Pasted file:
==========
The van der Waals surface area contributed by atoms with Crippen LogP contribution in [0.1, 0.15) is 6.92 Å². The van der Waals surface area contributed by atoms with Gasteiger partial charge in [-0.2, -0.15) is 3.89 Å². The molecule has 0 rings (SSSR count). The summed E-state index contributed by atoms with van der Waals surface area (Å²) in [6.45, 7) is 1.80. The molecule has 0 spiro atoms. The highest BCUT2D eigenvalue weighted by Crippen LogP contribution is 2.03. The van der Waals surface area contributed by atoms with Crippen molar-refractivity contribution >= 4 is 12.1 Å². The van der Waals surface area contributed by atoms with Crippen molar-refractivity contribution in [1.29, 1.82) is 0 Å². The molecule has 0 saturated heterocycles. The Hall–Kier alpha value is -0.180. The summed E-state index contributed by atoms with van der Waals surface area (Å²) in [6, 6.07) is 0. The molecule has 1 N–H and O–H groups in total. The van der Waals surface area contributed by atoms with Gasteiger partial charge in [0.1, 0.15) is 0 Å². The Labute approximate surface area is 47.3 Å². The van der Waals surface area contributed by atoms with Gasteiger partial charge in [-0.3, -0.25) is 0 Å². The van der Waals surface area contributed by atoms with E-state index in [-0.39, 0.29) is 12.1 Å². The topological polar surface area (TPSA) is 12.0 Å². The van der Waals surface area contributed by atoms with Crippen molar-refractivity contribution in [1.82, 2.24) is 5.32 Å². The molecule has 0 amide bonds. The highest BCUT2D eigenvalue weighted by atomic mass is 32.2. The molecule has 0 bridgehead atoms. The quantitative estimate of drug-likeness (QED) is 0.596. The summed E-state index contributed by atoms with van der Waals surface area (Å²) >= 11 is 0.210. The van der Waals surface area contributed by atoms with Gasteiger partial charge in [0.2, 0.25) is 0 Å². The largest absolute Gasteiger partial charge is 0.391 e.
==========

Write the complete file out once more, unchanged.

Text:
The van der Waals surface area contributed by atoms with Crippen LogP contribution in [0.1, 0.15) is 6.92 Å². The van der Waals surface area contributed by atoms with Gasteiger partial charge in [-0.2, -0.15) is 3.89 Å². The molecule has 0 rings (SSSR count). The summed E-state index contributed by atoms with van der Waals surface area (Å²) in [6.45, 7) is 1.80. The molecule has 0 spiro atoms. The highest BCUT2D eigenvalue weighted by Crippen LogP contribution is 2.03. The van der Waals surface area contributed by atoms with Crippen molar-refractivity contribution >= 4 is 12.1 Å². The van der Waals surface area contributed by atoms with Crippen molar-refractivity contribution in [1.29, 1.82) is 0 Å². The molecule has 0 saturated heterocycles. The Hall–Kier alpha value is -0.180. The summed E-state index contributed by atoms with van der Waals surface area (Å²) in [6, 6.07) is 0. The molecule has 1 N–H and O–H groups in total. The van der Waals surface area contributed by atoms with Gasteiger partial charge in [0.1, 0.15) is 0 Å². The Labute approximate surface area is 47.3 Å². The van der Waals surface area contributed by atoms with Gasteiger partial charge in [-0.3, -0.25) is 0 Å². The van der Waals surface area contributed by atoms with E-state index in [-0.39, 0.29) is 12.1 Å². The topological polar surface area (TPSA) is 12.0 Å². The van der Waals surface area contributed by atoms with Crippen molar-refractivity contribution in [1.82, 2.24) is 5.32 Å². The molecule has 0 amide bonds. The highest BCUT2D eigenvalue weighted by atomic mass is 32.2. The molecule has 0 bridgehead atoms. The quantitative estimate of drug-likeness (QED) is 0.596. The summed E-state index contributed by atoms with van der Waals surface area (Å²) >= 11 is 0.210. The van der Waals surface area contributed by atoms with Gasteiger partial charge in [0.2, 0.25) is 0 Å². The largest absolute Gasteiger partial charge is 0.391 e.